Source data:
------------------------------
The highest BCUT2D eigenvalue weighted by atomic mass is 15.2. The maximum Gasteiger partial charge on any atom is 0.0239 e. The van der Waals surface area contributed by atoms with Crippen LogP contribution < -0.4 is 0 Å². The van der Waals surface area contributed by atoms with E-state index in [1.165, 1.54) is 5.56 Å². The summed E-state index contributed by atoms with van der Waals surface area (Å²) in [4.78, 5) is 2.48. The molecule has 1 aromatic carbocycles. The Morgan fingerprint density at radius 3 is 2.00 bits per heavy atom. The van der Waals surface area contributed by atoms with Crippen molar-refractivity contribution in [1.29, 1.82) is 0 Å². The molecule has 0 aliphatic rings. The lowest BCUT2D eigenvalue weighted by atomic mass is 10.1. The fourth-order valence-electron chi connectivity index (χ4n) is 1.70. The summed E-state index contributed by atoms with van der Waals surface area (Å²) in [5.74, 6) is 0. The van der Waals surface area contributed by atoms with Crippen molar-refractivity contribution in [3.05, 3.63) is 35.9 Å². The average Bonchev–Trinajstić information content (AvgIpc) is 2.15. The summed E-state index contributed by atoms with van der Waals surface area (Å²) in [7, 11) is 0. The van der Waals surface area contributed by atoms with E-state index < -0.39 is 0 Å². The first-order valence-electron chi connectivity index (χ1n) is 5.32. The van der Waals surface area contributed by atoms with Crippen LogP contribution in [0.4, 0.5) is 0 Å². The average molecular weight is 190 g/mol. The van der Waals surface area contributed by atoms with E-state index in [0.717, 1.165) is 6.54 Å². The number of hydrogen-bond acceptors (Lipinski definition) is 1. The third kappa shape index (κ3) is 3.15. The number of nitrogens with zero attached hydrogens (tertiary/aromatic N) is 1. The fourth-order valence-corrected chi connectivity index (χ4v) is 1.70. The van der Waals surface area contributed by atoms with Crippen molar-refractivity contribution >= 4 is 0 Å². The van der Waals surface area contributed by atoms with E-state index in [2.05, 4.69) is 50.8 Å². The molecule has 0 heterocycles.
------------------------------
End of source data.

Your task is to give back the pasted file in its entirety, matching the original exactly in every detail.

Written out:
The highest BCUT2D eigenvalue weighted by atomic mass is 15.2. The maximum Gasteiger partial charge on any atom is 0.0239 e. The van der Waals surface area contributed by atoms with Crippen LogP contribution < -0.4 is 0 Å². The van der Waals surface area contributed by atoms with E-state index in [1.165, 1.54) is 5.56 Å². The summed E-state index contributed by atoms with van der Waals surface area (Å²) in [4.78, 5) is 2.48. The molecule has 1 aromatic carbocycles. The Morgan fingerprint density at radius 3 is 2.00 bits per heavy atom. The van der Waals surface area contributed by atoms with Crippen molar-refractivity contribution in [1.29, 1.82) is 0 Å². The molecule has 0 aliphatic rings. The lowest BCUT2D eigenvalue weighted by atomic mass is 10.1. The fourth-order valence-electron chi connectivity index (χ4n) is 1.70. The summed E-state index contributed by atoms with van der Waals surface area (Å²) in [5.74, 6) is 0. The van der Waals surface area contributed by atoms with Crippen molar-refractivity contribution in [3.05, 3.63) is 35.9 Å². The average Bonchev–Trinajstić information content (AvgIpc) is 2.15. The summed E-state index contributed by atoms with van der Waals surface area (Å²) in [7, 11) is 0. The van der Waals surface area contributed by atoms with E-state index < -0.39 is 0 Å². The first-order valence-electron chi connectivity index (χ1n) is 5.32. The van der Waals surface area contributed by atoms with Crippen LogP contribution in [0.4, 0.5) is 0 Å². The average molecular weight is 190 g/mol. The van der Waals surface area contributed by atoms with E-state index in [0.717, 1.165) is 6.54 Å². The number of hydrogen-bond acceptors (Lipinski definition) is 1. The third kappa shape index (κ3) is 3.15. The number of nitrogens with zero attached hydrogens (tertiary/aromatic N) is 1. The fourth-order valence-corrected chi connectivity index (χ4v) is 1.70. The van der Waals surface area contributed by atoms with Crippen molar-refractivity contribution >= 4 is 0 Å². The van der Waals surface area contributed by atoms with E-state index in [2.05, 4.69) is 50.8 Å². The molecule has 0 heterocycles.